Spring Victoria – Great Fishing Locations 2020

Fishing Victorian Creeks

Creeks offer a wide variety of habitats across Melbourne and Victoria. While we think of them as “freshwater” some are also estuary systems supporting a variety of marine life. So the variety of species available in creek…

Creeks offer a wide variety of habitats across Melbourne and Victoria.


While we think of them as “freshwater” some are also estuary systems supporting a variety of marine life.

So the variety of species available in creek fishing can be quite broad.

While care should be taken eating fish caught in Melbourne metropolitan creeks the regional and country waterways are usually very clean.  Often pristine.

Fish species in our creeks include Trout, Redfin, Eels, European Carp and many smaller native species.


Creek Fishing Locations



bourne creek kilcunda

Bourne Creek Kilcunda

October 14, 2020
Bourne Creek is shallow, fails to flow to the sea and is not really fishable. However, it is located on the spectacular Kilcunda surf beach




Diamond Creek Fishing

Fishing The Diamond Creek

September 3, 2020
The Diamond Creek is largely overlooked by locals when it comes to fishing. While large sections are difficult to access and it is true that




Mordialloc Creek Fishing

Mordialloc Creek Fishing

September 22, 2020
For catch and release bream fishing Mordialloc Creek is awesome! However, I would not recommend eating the fish you catch here. The creek has a long history of pollution in the water.





Victorian Creeks: Fishing FAQ

What kind of fishing tackle should I use to fish creeks?

Creeks are nearly always narrow waterways.  The exception being where they meet the sea in an estuary system where they can broaden out.

Many are permanent and semi-permanent. Others are dry, with water flowing only after rains. Permanent creeks are more likely to be successful for fishing, for obvious reasons.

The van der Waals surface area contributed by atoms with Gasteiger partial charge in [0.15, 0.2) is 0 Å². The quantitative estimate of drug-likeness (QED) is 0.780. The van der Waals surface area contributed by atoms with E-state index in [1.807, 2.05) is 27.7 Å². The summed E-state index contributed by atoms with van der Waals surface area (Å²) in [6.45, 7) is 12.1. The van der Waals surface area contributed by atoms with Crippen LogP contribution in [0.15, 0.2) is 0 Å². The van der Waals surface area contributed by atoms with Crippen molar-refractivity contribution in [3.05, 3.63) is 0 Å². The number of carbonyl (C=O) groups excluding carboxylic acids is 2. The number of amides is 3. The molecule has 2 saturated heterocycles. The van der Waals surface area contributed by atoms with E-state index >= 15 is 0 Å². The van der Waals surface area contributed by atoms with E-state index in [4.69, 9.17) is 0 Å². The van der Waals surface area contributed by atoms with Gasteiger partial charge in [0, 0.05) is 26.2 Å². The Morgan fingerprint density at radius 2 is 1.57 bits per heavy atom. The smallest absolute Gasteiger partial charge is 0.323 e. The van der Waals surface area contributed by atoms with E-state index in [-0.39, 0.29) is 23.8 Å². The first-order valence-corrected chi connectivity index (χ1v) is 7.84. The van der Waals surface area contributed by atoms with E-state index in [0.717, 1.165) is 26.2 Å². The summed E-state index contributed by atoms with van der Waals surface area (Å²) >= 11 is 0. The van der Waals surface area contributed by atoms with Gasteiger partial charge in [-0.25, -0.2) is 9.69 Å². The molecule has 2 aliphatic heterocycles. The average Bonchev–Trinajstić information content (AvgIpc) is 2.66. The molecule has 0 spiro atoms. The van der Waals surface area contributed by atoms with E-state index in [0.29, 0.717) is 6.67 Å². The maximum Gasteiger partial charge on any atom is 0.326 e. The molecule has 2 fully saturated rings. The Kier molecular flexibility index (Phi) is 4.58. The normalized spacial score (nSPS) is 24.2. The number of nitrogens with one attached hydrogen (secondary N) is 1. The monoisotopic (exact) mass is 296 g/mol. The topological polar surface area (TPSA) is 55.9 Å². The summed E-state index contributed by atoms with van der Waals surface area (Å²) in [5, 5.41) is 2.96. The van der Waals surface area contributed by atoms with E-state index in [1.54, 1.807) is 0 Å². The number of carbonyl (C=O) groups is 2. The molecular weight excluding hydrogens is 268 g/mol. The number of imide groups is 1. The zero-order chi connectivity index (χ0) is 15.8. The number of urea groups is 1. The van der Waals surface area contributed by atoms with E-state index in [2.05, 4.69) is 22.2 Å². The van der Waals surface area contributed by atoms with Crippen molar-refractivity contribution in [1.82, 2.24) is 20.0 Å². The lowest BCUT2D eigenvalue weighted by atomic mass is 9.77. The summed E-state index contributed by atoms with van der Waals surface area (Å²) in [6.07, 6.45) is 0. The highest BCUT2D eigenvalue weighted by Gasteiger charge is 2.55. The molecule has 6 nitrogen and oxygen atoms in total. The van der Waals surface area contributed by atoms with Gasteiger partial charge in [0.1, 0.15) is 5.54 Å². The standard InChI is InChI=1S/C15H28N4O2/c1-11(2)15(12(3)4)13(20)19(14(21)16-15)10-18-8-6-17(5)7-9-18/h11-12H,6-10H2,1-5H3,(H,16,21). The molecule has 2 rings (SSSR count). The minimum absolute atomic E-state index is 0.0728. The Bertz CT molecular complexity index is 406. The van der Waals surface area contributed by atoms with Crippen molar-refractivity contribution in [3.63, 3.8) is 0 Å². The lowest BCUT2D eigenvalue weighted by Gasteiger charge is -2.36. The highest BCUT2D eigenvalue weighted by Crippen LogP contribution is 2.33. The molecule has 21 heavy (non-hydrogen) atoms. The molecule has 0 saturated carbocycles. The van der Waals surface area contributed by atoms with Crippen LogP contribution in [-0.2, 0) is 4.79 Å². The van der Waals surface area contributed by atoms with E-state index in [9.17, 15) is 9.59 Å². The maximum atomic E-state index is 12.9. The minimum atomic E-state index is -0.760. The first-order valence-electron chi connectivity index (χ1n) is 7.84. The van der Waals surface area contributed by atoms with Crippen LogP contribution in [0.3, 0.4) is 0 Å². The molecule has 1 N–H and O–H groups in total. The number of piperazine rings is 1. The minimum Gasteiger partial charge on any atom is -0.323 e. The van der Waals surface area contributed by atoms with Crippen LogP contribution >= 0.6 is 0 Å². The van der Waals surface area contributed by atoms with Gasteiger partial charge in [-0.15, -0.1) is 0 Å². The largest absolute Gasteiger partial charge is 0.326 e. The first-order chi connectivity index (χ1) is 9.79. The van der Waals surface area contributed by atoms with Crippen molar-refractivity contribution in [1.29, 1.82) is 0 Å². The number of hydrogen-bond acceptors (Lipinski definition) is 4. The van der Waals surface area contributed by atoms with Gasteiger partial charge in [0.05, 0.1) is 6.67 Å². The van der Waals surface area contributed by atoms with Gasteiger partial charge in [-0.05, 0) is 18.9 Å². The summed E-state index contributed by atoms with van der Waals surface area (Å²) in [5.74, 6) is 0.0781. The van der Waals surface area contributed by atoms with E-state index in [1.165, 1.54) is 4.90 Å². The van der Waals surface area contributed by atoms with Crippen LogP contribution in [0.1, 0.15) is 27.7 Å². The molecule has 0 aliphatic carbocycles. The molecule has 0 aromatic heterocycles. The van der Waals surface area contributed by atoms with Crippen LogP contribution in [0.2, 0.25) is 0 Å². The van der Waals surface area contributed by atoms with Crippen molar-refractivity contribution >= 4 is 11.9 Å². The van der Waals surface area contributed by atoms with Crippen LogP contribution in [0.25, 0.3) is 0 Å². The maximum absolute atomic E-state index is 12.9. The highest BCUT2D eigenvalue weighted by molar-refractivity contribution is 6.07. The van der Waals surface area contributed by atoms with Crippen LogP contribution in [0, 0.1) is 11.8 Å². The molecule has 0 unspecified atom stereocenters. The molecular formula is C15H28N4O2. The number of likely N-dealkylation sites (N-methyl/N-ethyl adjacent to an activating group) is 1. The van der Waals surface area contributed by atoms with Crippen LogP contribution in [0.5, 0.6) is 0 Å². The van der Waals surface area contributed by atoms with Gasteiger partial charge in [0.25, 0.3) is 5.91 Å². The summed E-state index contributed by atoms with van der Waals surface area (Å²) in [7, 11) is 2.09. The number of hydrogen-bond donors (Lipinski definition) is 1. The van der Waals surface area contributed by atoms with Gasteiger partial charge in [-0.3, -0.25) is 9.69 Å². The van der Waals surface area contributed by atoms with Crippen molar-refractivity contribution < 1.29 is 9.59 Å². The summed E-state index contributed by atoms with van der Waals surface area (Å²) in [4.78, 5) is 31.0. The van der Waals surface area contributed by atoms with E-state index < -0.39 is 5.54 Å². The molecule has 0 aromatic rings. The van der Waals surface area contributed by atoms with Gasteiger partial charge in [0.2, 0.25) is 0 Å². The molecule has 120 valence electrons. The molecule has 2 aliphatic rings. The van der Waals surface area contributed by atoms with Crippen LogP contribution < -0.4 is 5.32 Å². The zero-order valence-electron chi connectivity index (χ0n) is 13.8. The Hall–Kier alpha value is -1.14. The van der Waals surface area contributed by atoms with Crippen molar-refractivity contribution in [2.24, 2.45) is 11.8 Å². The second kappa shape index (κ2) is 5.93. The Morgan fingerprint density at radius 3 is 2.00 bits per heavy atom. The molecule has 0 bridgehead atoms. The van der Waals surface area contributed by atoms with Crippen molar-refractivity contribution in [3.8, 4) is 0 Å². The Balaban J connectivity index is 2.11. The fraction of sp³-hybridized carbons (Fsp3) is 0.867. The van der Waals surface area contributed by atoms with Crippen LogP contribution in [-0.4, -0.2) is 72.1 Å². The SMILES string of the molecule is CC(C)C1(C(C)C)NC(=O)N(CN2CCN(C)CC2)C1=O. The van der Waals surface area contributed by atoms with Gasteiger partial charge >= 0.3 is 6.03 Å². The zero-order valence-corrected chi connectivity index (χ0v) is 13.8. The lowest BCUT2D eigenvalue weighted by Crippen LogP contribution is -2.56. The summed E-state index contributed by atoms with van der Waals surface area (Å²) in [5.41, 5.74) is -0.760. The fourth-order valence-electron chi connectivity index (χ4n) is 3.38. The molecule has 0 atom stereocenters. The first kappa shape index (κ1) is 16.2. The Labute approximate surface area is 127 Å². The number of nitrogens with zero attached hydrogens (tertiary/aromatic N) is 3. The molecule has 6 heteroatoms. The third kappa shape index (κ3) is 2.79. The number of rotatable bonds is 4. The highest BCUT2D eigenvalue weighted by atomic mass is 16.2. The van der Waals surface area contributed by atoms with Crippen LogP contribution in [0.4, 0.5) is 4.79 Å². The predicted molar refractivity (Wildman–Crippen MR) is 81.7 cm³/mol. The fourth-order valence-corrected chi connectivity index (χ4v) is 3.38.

Because of this they are often relatively shallow and can have a lot more overhanging branches and scrub.

Generally smaller tackle is appropriate.  Shorter rods – 6-foot up to 9-foot being the max.  Generally the shorter the better.

What fish species can be targeted?

In freshwater species include imports such as redfin, European carp and trout.

Native species include Murray Cod, Yellowbelly, Blackfish, eels and catfish.

Eels are surprisingly common in suburban creeks around Melbourne. I used to meet a lot of people, decades ago now, who used to target and eat eels. This seems to be less common now. Frequently they’d pickle their catch. Though extreme care must be taken handling eels as their teeth are razor sharp and they’re not afraid to use them. They are also able to live out of the water for extended periods.

In creek estuaries, bream and mullet are common catches.

While whiting, salmon and even pinky snapper can be caught at times.

Dave
Dave

G'day!

I'm Dave, I live and fish in and around Melbourne, Victoria, Australia.
When it comes to fishing I love going out to land-based fishing spots, heading out in the tinny (aka an Aluminum Boat) and kayak fishing.

I've been fishing since I was a teen. Beginning way back in the 1970s. It was a hobby I picked up myself as my family certainly had no interest. Making me the black sheep! My favourite fish is Flathead and Snapper. Though I'm partial to Flake (Gummy Shark) and Calamari too! While I enjoy fishing for freshwater species like Redfin and Murray Cod I prefer eating saltwater species. They're just so mouth-wateringly tasty!

I love writing about some of my favourite Melbourne Fishing Spots while fishing around Victoria. As well as the tackle I use and test.
If you see me while you're out fishing say "G' day" - I'll be the one in a bush hat.

When I'm not fishing I'm working on my websites, such as Getfished, or writing computer software (my profession.)

I try to be as accurate as possible on this website. Most of the information is based on personal experience. However, if you spot an error or think there's something that I should add - no worries! Please use the Contact Form.